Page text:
The laptop features Intel’s latest hexa-core Core i7 and octa-core i9 processors with Turbo Boost speeds of up to 5.0GHz, resulting in what Apple says is performance faster than the highest-end quad-core 15-inch MacBook Pro.
Graphics card wise, the laptop features AMD’s Radeon Pro 5000M series with a configuration that allows for up to 8GB of VRAM. There are also new 64GB DDR4 and 8TB storage options. Apple claims the new 16-inch Pro is the only laptop available to offer an internal 8TB storage option.
The 16-inch Pro’s thermal architecture has been revamped to include a redesigned heat pipe and 20 percent more effective fans, likely to prevent YouTubers from placing the i9 version in a fridge again.
The 16-inch MacBook Pro I briefly tested out featured a 2.3GHz octa-core Intel i9 processor, 16GB of DDR4 RAM, an AMD Radeon Pro 5500 4GB, coupled with an Intel UHD Graphics 630 with 1,536MB.
During my brief time with the laptop, I played a few Apple Arcade titles, watched Apple TV+ content (Apple TV+’ See is still way better than I expected), wrote this story and edited photos of the 16-inch MacBook Pro with both Adobe’s Photoshop CC and Lightroom CC. I didn’t experience any instances of slow down, which should be expected given the new MacBook Pro’s power and price.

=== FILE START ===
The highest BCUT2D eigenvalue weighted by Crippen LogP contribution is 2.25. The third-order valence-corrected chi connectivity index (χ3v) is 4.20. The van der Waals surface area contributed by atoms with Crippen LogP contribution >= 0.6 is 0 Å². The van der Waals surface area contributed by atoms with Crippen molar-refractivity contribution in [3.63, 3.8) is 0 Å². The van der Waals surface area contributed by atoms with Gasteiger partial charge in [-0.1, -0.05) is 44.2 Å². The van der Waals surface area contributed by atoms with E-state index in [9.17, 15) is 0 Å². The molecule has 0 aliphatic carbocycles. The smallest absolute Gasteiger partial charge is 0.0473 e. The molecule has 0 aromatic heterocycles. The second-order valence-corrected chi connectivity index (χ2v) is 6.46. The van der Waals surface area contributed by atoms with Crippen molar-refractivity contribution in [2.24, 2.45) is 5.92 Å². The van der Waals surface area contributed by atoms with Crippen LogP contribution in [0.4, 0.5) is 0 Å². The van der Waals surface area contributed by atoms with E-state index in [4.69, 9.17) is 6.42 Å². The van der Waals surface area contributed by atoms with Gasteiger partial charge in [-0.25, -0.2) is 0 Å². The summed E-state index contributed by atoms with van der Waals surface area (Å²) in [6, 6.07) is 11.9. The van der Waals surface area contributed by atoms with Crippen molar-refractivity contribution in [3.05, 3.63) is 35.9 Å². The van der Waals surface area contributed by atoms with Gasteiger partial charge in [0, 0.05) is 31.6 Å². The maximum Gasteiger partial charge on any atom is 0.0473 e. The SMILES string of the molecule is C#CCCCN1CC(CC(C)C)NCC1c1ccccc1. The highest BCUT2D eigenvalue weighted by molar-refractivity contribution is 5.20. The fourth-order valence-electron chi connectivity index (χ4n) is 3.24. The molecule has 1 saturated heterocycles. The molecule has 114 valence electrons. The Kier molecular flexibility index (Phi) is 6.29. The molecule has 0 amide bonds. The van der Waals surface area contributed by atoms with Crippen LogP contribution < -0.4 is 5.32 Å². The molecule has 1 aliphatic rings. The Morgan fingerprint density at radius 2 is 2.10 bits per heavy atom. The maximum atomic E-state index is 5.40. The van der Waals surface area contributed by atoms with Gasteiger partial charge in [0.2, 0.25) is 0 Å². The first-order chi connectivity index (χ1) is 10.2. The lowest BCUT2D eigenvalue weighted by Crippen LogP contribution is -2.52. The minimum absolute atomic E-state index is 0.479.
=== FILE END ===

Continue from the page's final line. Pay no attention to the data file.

For context, I also ran Geekbench, with the laptop hitting a single-core score of 1,013 and a multi-score score of 6349. I don’t place much stock in benchmarking apps because I’ve always felt a device’s real-world performance is what truly counts.
When is the scissor keyboard coming to the rest of the MacBook line?
Make no mistake, the 16-inch MacBook Pro feels huge and remains rather heavy, coming in at a sizable 4.3lbs and 16.2mm thick. It’s so big that this isn’t the laptop I see myself using daily because I wouldn’t want to lug it between the MobileSyrup office and my home.
It’s obvious all of the 16-inch MacBook Pro’s design changes, including the separate ‘Escape Key’ and Touch ID scanner, reduced bezels and, most importantly, revamped keyboard, will make their way to the rest of the MacBook line. What remains unclear is precisely when this will happen.
I’m far more interested in the inevitable revamped 13-inch MacBook Pro than the new 16-inch iteration, so I’m hoping that after the holiday season these subtle but very welcome changes trickle down to the rest of the MacBook line.
Apple is also releasing a 16-inch leather sleeve for the new 16-inch MacBook Pro.
The new 16-inch MacBook Pro MacBook Pro starts at $2,999 CAD is available now.